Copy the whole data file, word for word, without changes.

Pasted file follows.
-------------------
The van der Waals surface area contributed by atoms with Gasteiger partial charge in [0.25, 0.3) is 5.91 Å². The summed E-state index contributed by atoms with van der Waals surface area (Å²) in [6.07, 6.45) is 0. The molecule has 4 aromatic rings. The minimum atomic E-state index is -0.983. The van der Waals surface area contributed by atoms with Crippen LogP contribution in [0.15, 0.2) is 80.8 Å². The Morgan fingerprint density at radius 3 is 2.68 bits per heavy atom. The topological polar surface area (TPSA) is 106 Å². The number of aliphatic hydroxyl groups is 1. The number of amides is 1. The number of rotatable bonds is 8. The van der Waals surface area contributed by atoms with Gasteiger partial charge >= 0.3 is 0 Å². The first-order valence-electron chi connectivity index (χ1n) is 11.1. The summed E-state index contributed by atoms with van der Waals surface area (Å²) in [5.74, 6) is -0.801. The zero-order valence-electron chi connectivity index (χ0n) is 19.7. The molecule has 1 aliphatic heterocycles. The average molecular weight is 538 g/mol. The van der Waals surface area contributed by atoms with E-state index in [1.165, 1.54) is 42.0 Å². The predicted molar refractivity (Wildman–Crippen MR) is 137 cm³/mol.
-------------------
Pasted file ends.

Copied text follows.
The van der Waals surface area contributed by atoms with Gasteiger partial charge in [0.25, 0.3) is 5.91 Å². The summed E-state index contributed by atoms with van der Waals surface area (Å²) in [6.07, 6.45) is 0. The molecule has 4 aromatic rings. The minimum atomic E-state index is -0.983. The van der Waals surface area contributed by atoms with Crippen LogP contribution in [0.15, 0.2) is 80.8 Å². The Morgan fingerprint density at radius 3 is 2.68 bits per heavy atom. The topological polar surface area (TPSA) is 106 Å². The number of aliphatic hydroxyl groups is 1. The number of amides is 1. The number of rotatable bonds is 8. The van der Waals surface area contributed by atoms with Gasteiger partial charge >= 0.3 is 0 Å². The first-order valence-electron chi connectivity index (χ1n) is 11.1. The summed E-state index contributed by atoms with van der Waals surface area (Å²) in [5.74, 6) is -0.801. The zero-order valence-electron chi connectivity index (χ0n) is 19.7. The molecule has 1 aliphatic heterocycles. The average molecular weight is 538 g/mol. The van der Waals surface area contributed by atoms with E-state index in [1.165, 1.54) is 42.0 Å². The predicted molar refractivity (Wildman–Crippen MR) is 137 cm³/mol.